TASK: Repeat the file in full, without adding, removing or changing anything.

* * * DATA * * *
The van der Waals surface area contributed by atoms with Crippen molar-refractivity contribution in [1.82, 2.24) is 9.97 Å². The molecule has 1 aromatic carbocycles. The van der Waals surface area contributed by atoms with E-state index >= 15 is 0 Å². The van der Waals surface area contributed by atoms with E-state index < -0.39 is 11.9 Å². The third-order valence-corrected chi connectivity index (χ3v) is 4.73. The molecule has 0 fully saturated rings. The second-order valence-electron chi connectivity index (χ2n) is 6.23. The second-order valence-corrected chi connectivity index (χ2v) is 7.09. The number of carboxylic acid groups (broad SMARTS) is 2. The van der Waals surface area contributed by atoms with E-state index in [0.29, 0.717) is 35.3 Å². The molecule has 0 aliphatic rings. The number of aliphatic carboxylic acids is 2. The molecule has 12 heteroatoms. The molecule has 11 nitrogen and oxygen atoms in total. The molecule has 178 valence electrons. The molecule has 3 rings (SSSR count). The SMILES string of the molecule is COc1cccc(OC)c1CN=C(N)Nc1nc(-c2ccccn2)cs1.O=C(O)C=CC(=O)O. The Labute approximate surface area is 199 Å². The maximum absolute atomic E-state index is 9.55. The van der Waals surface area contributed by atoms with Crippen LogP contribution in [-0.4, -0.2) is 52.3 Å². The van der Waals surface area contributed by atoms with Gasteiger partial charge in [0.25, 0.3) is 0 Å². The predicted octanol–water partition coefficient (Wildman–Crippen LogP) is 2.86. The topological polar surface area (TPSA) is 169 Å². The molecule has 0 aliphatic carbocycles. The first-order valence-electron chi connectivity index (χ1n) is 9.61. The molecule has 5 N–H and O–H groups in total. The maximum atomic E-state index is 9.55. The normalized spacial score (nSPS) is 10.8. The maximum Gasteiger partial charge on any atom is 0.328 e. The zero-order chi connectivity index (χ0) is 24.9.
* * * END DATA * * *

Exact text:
The van der Waals surface area contributed by atoms with Crippen molar-refractivity contribution in [1.82, 2.24) is 9.97 Å². The molecule has 1 aromatic carbocycles. The van der Waals surface area contributed by atoms with E-state index >= 15 is 0 Å². The van der Waals surface area contributed by atoms with E-state index < -0.39 is 11.9 Å². The third-order valence-corrected chi connectivity index (χ3v) is 4.73. The molecule has 0 fully saturated rings. The second-order valence-electron chi connectivity index (χ2n) is 6.23. The second-order valence-corrected chi connectivity index (χ2v) is 7.09. The number of carboxylic acid groups (broad SMARTS) is 2. The van der Waals surface area contributed by atoms with E-state index in [0.29, 0.717) is 35.3 Å². The molecule has 0 aliphatic rings. The number of aliphatic carboxylic acids is 2. The molecule has 12 heteroatoms. The molecule has 11 nitrogen and oxygen atoms in total. The molecule has 178 valence electrons. The molecule has 3 rings (SSSR count). The SMILES string of the molecule is COc1cccc(OC)c1CN=C(N)Nc1nc(-c2ccccn2)cs1.O=C(O)C=CC(=O)O. The Labute approximate surface area is 199 Å². The maximum absolute atomic E-state index is 9.55. The van der Waals surface area contributed by atoms with Crippen LogP contribution in [-0.4, -0.2) is 52.3 Å². The van der Waals surface area contributed by atoms with Gasteiger partial charge in [0.25, 0.3) is 0 Å². The predicted octanol–water partition coefficient (Wildman–Crippen LogP) is 2.86. The topological polar surface area (TPSA) is 169 Å². The molecule has 0 aliphatic carbocycles. The first-order valence-electron chi connectivity index (χ1n) is 9.61. The molecule has 5 N–H and O–H groups in total. The maximum atomic E-state index is 9.55. The normalized spacial score (nSPS) is 10.8. The maximum Gasteiger partial charge on any atom is 0.328 e. The zero-order chi connectivity index (χ0) is 24.9.